Thursday, October 28, 2010

Do’s and Don’ts in Thailand - Social Customs

Thailand dos and don't
Apart from the concern of Thai monarchy and Buddhist religion, to list the don'ts of everyday Thai social behavior seems to be a bit unclear as western culture has spread all over the country, especially in Bangkok. On the contrary, those western customs that are acceptable in Bangkok might not be suitable for the countryside where ancient traditions are held with high respect and strongly adhered to people's mind. Below are some common examples of dos and don'ts in Thailand.

  1. Instead of shaking hands, Thais usually “wai” to greet each other. Wai can be done by pressing palms together in a prayer-like gesture with a little head bending when saying “sawasdee” (hello). It's a social custom for young people to wai older people, who will then give a wai in return.
  2. Use your foot to point things, and even a person, is considered rude. Head is regarded as the most respectable position because it is the highest part of the body. So, Thais do not allow to let anyone touch their head, even in a friendly gesture. The only exception may apply to how elders show affection to young children.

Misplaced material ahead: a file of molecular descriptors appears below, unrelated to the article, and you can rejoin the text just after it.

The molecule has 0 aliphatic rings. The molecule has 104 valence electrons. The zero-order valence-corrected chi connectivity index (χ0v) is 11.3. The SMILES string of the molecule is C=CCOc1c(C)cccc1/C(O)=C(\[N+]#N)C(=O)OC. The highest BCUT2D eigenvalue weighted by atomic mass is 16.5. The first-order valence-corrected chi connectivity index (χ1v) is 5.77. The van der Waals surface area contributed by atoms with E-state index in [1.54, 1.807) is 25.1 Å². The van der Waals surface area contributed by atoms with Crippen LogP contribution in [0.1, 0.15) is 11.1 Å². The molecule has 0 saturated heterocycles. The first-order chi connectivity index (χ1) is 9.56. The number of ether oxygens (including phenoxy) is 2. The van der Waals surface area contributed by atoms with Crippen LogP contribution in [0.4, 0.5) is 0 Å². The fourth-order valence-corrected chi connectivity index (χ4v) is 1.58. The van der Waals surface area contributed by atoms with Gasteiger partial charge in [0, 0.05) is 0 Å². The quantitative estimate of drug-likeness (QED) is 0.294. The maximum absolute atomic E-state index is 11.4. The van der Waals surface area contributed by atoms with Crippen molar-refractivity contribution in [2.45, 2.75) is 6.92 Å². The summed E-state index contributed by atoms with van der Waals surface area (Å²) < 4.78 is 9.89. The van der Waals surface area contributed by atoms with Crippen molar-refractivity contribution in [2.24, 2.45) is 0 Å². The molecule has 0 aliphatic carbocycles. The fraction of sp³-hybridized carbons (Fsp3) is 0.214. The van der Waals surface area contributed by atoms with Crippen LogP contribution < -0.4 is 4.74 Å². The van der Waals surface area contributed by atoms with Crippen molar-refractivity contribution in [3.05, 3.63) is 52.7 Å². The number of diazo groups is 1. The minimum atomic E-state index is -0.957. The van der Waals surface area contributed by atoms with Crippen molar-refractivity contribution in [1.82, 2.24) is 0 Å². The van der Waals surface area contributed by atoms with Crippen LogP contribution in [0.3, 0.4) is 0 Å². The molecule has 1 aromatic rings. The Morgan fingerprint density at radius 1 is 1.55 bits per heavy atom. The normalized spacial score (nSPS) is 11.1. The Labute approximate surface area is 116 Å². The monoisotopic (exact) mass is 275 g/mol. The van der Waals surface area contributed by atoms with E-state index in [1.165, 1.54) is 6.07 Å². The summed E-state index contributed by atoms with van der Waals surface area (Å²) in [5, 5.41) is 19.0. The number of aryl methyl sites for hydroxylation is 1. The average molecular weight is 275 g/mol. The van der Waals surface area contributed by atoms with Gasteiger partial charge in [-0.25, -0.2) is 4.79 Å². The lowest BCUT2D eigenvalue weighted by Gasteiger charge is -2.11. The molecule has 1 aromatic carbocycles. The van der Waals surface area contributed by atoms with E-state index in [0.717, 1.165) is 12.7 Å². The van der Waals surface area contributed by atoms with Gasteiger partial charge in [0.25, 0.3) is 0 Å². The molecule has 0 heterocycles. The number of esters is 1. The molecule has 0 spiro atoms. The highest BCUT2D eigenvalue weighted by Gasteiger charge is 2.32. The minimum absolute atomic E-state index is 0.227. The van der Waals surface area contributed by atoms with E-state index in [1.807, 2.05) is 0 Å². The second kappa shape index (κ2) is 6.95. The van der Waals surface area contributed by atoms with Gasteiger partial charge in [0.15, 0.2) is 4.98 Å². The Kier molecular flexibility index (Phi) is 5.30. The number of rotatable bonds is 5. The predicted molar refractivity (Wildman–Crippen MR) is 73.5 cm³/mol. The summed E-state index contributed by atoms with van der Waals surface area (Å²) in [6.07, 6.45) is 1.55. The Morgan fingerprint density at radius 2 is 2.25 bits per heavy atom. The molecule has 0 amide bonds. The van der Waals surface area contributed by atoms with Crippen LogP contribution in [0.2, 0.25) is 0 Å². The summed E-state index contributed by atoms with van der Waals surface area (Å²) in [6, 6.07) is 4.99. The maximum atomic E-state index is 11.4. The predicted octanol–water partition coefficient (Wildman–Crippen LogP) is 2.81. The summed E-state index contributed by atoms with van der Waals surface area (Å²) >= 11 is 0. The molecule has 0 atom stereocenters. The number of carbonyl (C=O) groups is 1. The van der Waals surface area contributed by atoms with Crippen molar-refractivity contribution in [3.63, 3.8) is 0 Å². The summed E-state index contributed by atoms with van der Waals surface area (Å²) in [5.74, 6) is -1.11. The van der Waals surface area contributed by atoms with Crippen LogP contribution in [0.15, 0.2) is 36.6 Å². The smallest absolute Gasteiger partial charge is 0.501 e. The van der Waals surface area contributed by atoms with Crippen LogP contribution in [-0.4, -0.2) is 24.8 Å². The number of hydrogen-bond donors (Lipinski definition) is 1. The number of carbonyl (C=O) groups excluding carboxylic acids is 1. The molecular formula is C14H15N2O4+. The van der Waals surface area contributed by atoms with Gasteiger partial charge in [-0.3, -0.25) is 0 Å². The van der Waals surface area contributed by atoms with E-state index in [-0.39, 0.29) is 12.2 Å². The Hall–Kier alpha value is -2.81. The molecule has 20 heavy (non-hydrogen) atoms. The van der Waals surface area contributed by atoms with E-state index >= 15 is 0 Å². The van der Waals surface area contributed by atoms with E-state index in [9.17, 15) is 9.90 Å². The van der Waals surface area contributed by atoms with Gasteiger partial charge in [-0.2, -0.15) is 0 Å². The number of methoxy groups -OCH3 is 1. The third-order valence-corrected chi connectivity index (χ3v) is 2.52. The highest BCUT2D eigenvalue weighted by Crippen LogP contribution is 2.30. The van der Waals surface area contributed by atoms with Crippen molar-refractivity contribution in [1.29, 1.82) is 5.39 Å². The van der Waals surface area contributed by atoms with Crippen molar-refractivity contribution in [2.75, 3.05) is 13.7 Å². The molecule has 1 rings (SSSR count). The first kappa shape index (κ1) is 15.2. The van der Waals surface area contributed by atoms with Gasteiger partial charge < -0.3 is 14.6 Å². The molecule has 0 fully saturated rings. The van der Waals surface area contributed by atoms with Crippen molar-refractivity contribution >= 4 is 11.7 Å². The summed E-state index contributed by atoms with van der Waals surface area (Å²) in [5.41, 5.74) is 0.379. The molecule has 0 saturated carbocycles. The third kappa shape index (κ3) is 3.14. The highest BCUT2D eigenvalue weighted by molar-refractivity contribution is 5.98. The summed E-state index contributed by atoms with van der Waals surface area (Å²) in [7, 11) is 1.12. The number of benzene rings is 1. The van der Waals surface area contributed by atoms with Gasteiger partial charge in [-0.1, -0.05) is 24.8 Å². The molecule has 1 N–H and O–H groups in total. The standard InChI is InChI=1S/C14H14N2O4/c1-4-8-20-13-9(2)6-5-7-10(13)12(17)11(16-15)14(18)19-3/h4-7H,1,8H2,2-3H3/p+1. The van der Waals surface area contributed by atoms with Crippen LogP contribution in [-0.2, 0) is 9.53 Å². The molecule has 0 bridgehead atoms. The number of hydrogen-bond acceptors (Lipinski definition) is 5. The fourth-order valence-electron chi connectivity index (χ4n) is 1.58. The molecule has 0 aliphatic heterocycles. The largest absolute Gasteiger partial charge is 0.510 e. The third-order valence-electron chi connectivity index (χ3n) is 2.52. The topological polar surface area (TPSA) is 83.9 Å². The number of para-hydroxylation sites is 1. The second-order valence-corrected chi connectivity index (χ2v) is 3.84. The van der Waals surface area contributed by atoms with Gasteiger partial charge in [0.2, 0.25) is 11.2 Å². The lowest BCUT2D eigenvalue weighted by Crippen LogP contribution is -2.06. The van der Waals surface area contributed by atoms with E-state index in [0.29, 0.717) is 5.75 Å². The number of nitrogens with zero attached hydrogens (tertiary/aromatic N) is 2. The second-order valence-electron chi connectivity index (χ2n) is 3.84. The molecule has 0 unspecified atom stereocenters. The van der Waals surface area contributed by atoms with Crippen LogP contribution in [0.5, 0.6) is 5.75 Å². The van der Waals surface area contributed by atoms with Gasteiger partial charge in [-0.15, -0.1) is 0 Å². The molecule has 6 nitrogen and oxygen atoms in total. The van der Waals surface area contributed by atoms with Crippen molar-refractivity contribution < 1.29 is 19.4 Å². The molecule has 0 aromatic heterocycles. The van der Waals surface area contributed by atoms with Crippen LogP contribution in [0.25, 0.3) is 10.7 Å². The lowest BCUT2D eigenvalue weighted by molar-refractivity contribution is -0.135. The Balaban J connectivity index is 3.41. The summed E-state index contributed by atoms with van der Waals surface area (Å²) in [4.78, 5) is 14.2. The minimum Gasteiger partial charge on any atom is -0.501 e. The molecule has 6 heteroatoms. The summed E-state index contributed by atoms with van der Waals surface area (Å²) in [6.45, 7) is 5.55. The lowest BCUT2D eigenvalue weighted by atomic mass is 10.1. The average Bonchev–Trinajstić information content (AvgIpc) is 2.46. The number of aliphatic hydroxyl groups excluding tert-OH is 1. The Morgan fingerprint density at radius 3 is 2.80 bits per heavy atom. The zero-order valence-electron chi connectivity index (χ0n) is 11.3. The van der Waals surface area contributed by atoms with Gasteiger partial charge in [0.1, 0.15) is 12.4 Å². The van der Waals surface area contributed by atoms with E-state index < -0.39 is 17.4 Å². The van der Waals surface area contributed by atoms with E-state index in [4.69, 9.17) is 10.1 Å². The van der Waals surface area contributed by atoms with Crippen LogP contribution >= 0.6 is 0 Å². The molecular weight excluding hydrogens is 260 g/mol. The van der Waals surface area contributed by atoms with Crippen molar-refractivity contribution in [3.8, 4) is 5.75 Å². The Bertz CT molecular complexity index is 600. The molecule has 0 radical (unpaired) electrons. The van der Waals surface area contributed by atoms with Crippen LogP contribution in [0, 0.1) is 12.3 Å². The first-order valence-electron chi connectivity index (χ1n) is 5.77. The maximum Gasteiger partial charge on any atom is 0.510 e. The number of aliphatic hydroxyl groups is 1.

3. Showing affection like kissing or hugging between men and women in public is considered inappropriate. However, holding hands is acceptable.
  4. Thais usually remain calm and polite as losing temper, especially in public, would get you nowhere. Being furious and not holding yourself can be seen as a poor manner in Thailand. This is how the unique personality of being “sabai-sabai” (stay calm and polite) is seen among Thai people.
  5. It's common in Thailand to be called by their first name rather than last name, for example, Mr. Dave or Ms. Jessica. Usually, a title “Khun” will be used in front of name such as Khun Dave or Khun Jessica. Also, Thais have their nickname, and it is mostly used within network of friend and family. So, if you get to know Thai person well enough, it is possible that you will learn both his first name and nickname.
To get to know all of the social customs of Thailand would take you days. The only good way to practice is to have a hand-on experience. Why not pay a visit to the Land of Smile and feel the richness of culture by yourself?

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